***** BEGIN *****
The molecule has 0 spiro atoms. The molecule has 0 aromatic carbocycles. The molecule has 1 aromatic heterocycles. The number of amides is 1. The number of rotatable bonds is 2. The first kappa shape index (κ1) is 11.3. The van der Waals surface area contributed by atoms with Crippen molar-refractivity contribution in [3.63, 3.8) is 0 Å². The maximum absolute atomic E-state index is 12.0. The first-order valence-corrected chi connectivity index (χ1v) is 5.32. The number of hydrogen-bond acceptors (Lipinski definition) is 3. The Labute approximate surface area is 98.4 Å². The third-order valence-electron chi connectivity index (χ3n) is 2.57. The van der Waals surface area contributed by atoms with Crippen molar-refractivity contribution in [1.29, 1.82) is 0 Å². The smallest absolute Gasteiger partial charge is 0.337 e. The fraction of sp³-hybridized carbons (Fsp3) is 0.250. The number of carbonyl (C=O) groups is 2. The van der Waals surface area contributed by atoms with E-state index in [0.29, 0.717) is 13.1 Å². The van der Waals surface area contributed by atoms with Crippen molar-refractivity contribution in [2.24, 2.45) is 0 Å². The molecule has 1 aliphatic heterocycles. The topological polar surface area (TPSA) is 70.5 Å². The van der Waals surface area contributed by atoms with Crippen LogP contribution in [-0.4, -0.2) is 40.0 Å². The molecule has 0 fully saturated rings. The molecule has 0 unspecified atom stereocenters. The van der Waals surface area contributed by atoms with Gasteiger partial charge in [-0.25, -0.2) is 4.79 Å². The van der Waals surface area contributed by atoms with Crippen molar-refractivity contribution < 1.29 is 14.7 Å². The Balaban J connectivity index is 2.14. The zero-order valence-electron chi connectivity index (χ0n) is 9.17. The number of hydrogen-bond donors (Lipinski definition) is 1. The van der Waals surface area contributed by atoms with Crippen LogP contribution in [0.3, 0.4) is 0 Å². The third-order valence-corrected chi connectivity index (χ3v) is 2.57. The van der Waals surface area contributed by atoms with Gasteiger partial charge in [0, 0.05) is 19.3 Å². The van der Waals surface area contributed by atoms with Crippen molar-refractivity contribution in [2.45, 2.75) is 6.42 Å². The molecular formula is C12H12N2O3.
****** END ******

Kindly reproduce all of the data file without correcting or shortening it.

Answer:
The molecule has 0 spiro atoms. The molecule has 0 aromatic carbocycles. The molecule has 1 aromatic heterocycles. The number of amides is 1. The number of rotatable bonds is 2. The first kappa shape index (κ1) is 11.3. The van der Waals surface area contributed by atoms with Crippen molar-refractivity contribution in [3.63, 3.8) is 0 Å². The maximum absolute atomic E-state index is 12.0. The first-order valence-corrected chi connectivity index (χ1v) is 5.32. The number of hydrogen-bond acceptors (Lipinski definition) is 3. The Labute approximate surface area is 98.4 Å². The third-order valence-electron chi connectivity index (χ3n) is 2.57. The van der Waals surface area contributed by atoms with Crippen molar-refractivity contribution in [1.29, 1.82) is 0 Å². The smallest absolute Gasteiger partial charge is 0.337 e. The fraction of sp³-hybridized carbons (Fsp3) is 0.250. The number of carbonyl (C=O) groups is 2. The van der Waals surface area contributed by atoms with E-state index in [0.29, 0.717) is 13.1 Å². The van der Waals surface area contributed by atoms with Crippen molar-refractivity contribution in [2.24, 2.45) is 0 Å². The molecule has 1 aliphatic heterocycles. The topological polar surface area (TPSA) is 70.5 Å². The van der Waals surface area contributed by atoms with Crippen LogP contribution in [-0.4, -0.2) is 40.0 Å². The molecule has 0 fully saturated rings. The molecule has 0 unspecified atom stereocenters. The van der Waals surface area contributed by atoms with Gasteiger partial charge in [-0.25, -0.2) is 4.79 Å². The van der Waals surface area contributed by atoms with Crippen molar-refractivity contribution < 1.29 is 14.7 Å². The Balaban J connectivity index is 2.14. The zero-order valence-electron chi connectivity index (χ0n) is 9.17. The number of hydrogen-bond donors (Lipinski definition) is 1. The van der Waals surface area contributed by atoms with Crippen LogP contribution in [0.3, 0.4) is 0 Å². The third-order valence-corrected chi connectivity index (χ3v) is 2.57. The van der Waals surface area contributed by atoms with Gasteiger partial charge in [0, 0.05) is 19.3 Å². The van der Waals surface area contributed by atoms with Crippen molar-refractivity contribution in [2.45, 2.75) is 6.42 Å². The molecular formula is C12H12N2O3.